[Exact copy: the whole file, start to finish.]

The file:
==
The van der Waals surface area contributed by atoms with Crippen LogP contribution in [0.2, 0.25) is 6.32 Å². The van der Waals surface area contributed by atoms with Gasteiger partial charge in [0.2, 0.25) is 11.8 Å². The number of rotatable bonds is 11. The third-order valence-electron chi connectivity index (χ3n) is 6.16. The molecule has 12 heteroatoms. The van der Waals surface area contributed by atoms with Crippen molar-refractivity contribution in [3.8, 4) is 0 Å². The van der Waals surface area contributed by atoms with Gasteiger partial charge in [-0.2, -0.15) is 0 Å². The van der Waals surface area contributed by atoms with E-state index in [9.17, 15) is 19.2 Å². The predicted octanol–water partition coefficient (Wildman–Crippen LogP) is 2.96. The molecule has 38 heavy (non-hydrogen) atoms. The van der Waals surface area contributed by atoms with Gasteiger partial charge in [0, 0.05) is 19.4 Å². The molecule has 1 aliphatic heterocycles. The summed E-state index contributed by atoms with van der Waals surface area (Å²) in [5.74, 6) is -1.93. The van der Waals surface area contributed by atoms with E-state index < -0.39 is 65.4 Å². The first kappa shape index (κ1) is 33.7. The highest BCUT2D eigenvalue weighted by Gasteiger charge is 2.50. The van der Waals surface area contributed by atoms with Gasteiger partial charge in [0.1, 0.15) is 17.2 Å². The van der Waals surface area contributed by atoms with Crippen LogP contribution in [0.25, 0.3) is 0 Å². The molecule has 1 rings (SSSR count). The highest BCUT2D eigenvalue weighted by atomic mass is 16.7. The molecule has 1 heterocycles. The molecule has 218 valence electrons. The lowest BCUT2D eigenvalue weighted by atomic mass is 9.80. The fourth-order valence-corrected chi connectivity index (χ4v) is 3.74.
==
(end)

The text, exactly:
The van der Waals surface area contributed by atoms with Crippen LogP contribution in [0.2, 0.25) is 6.32 Å². The van der Waals surface area contributed by atoms with Gasteiger partial charge in [0.2, 0.25) is 11.8 Å². The number of rotatable bonds is 11. The third-order valence-electron chi connectivity index (χ3n) is 6.16. The molecule has 12 heteroatoms. The van der Waals surface area contributed by atoms with Crippen molar-refractivity contribution in [3.8, 4) is 0 Å². The van der Waals surface area contributed by atoms with Gasteiger partial charge in [-0.2, -0.15) is 0 Å². The van der Waals surface area contributed by atoms with E-state index in [9.17, 15) is 19.2 Å². The predicted octanol–water partition coefficient (Wildman–Crippen LogP) is 2.96. The molecule has 38 heavy (non-hydrogen) atoms. The van der Waals surface area contributed by atoms with Gasteiger partial charge in [0, 0.05) is 19.4 Å². The molecule has 1 aliphatic heterocycles. The summed E-state index contributed by atoms with van der Waals surface area (Å²) in [5.74, 6) is -1.93. The van der Waals surface area contributed by atoms with E-state index < -0.39 is 65.4 Å². The first kappa shape index (κ1) is 33.7. The highest BCUT2D eigenvalue weighted by Gasteiger charge is 2.50. The van der Waals surface area contributed by atoms with Gasteiger partial charge in [0.1, 0.15) is 17.2 Å². The van der Waals surface area contributed by atoms with Crippen LogP contribution in [0.25, 0.3) is 0 Å². The molecule has 1 rings (SSSR count). The highest BCUT2D eigenvalue weighted by atomic mass is 16.7. The molecule has 1 heterocycles. The molecule has 218 valence electrons. The lowest BCUT2D eigenvalue weighted by atomic mass is 9.80. The fourth-order valence-corrected chi connectivity index (χ4v) is 3.74.